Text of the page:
[0004] Inertial motion sensors, such as accelerometers, are a popular tool for mea- suring motion and/or activity. They therefore form part of a number of inventions aiming to compensate for the motion artifacts known to corrupt physiological signals. In a patent to Texas Instruments Inc. , US 20110098583, a chest-worn heart rate monitor which includes an accelerometer is disclosed. The accelerometer signal is processed to generate a body motion signal which is then used for motion artifact cancellation to generate an acceleration-based heart rate measurement. Similarly, in patent US 8483788 a motion compensated pulse oximeter is described which also incorporates an accelerometer to measure the changes induced by motion between the light emitter and detector. An attenuation factor is then calculated using a combination of the accelerometer data, an equation related to a model distance between light emitter and detector and a model based on the expected behavior of light. A look-up table is then used to find a motion measurement that corresponds to the attenuation factor. This measure is then used to better calculate the physiological parameter of interest. In addition to inertial motion sensors, optical techniques have also been utilized to achieve the same end. In patent US 20140213863 to Texas Instruments Inc. a motion compensation method for a wearable PPG device which employs an optical motion signal is described. In addition to the main light emitting diode (LED) that is used to gather the PPG signal, the light detected from a second LED, which either has a lower driving current or a different wavelength to the primary LED, acts as a reference motion signal. This reference signal is used to reduce noise and motion artifact by subtracting it from the desired heart rate signal. Accelerometer data is further used to determine if the signal does indeed contain noise and whether processing should occur to compensate for this. The patent focuses specifically on sensor displacement or changes in position of the sensor in the context of a wrist-worn device. A similar method is also employed by US 20120150052 A 1 to Schoshe Industries Inc.. Another approach described by US 7020507 explains how specific digital signal processing steps can be used for motion artifact removal. This method comprises transforming the data into the frequency domain and selecting candidate spectral cardiac peaks, along with their harmonics. These peaks arc then reconstructed in the time domain and the second order derivative is computed to separate unwanted artifacts that are generated by motion. Importantly, this method does not use a separate noise channel in addition to the PPG signal. In addition to the above mentioned techniques for motion compensation, digital filters can also be used to achieve a motion-corrected signal. For example, US 5853364 describes a method which employs model-based adaptive filtering, more specifically a Kalman filter, to estimate what the output signal should be under noisy conditions. The method employs mathematical models to describe how the measured physiological signal changes in time and how it is related to measurements affected by motion artifact. Lastly, US 8655436 describes a heart rate meter and a signal processor which, using a bandpass filter, passes a frequency component in a pre-delermined narrow band to remove noise and motion artifact.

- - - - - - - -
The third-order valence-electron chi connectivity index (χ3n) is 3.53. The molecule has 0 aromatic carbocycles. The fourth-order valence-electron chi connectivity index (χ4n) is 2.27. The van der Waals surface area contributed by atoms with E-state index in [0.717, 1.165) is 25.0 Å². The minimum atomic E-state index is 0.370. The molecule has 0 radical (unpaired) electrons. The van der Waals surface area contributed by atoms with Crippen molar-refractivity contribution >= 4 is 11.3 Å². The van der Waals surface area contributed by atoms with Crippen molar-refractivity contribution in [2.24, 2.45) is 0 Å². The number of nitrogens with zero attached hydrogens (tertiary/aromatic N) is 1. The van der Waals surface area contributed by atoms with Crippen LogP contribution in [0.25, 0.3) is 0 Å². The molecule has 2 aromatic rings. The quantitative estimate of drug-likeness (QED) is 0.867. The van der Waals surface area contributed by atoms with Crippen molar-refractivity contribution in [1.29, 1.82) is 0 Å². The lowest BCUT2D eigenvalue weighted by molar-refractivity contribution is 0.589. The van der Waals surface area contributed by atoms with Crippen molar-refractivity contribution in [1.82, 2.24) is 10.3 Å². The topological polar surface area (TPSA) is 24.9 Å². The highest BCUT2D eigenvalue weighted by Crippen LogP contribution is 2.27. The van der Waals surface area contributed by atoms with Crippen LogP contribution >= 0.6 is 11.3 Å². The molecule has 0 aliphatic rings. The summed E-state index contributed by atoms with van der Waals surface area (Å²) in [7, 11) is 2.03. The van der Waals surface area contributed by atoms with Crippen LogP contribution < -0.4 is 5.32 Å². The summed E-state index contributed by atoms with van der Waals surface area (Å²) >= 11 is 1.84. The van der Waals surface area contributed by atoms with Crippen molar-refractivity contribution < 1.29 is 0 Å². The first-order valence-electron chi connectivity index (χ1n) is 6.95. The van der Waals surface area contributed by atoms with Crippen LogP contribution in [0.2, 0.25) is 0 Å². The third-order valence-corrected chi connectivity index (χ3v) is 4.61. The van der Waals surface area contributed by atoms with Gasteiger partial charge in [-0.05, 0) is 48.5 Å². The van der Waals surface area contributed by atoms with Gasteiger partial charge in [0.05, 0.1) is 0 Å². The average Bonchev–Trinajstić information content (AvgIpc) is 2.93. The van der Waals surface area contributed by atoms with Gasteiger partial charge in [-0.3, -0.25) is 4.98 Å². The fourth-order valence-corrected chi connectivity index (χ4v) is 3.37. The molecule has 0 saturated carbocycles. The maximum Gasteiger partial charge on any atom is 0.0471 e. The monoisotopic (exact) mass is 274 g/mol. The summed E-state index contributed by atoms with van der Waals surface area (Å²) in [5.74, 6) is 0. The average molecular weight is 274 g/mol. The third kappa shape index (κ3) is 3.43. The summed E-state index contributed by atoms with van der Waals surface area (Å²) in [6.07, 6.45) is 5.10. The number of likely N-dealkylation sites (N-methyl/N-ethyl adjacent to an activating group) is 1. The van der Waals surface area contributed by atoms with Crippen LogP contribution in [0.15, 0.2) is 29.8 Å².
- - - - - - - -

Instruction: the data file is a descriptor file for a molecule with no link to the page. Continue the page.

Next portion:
[0005] While the above mentioned approaches all provide methods for achieving motion compensation, none of these provide a solution which incorporates what is known about the physiology of human movement. sEMG represents a good candidate for capturing a physiologically relevant human motion signal and therefore forms the basis of the current invention. sEMG is a non-invasive method for measuring the electrical activity of the muscles. While the forearm contains numerous muscles which are responsible for flexion, extension and pronation of the hand and fingers, only the superficial muscle activity can be measured with sEMG and therefore electrodes must be placed strategically. Furthermore, sEMG has many applications comprising physical rehabilitation, the detection of neuromuscular disease, analysis of signals for prosthetic devices and the analysis of the mechanics of human movement i.e. kinesiology and biomechanics. It therefore follows that sEMG may provide a solution for compensating for the motion artifacts that are observed when particular muscles are neurologically activated. A search of the prior art has shown that sEMG has not been used specifically for the reduction of motion artifacts in optical physiological signals. This is however not the case with regard to ECG-based measurements. Since both EMG and ECG use the same recording modality, unwanted sEMG signals are often picked up in addition to heart rate. Methods have therefore been described for canceling noise generated by sEMG from the ECG signal (US5337753 and CA 2236877) . US5337753 applies specifically to a hollow cylindrical bar containing electrodes for use in exercise apparatus whereby the subject grips the cylinder with their hands for a heart rate measurement. An sEMG recording is also taken from each electrode pad to account for noise due to muscular movement and the recordings are subtracted from one another to generate a zero output reading from the sEMG. CA2236877 applies specifically to an ECG-based heart rate monitor which removes unwanted EMG signals by a learning adaptive threshold detection system. This method further removes EMG peaks and enhance ECG peak since ECG peaks have steeper slopes and sharper tips than typical EMG waves.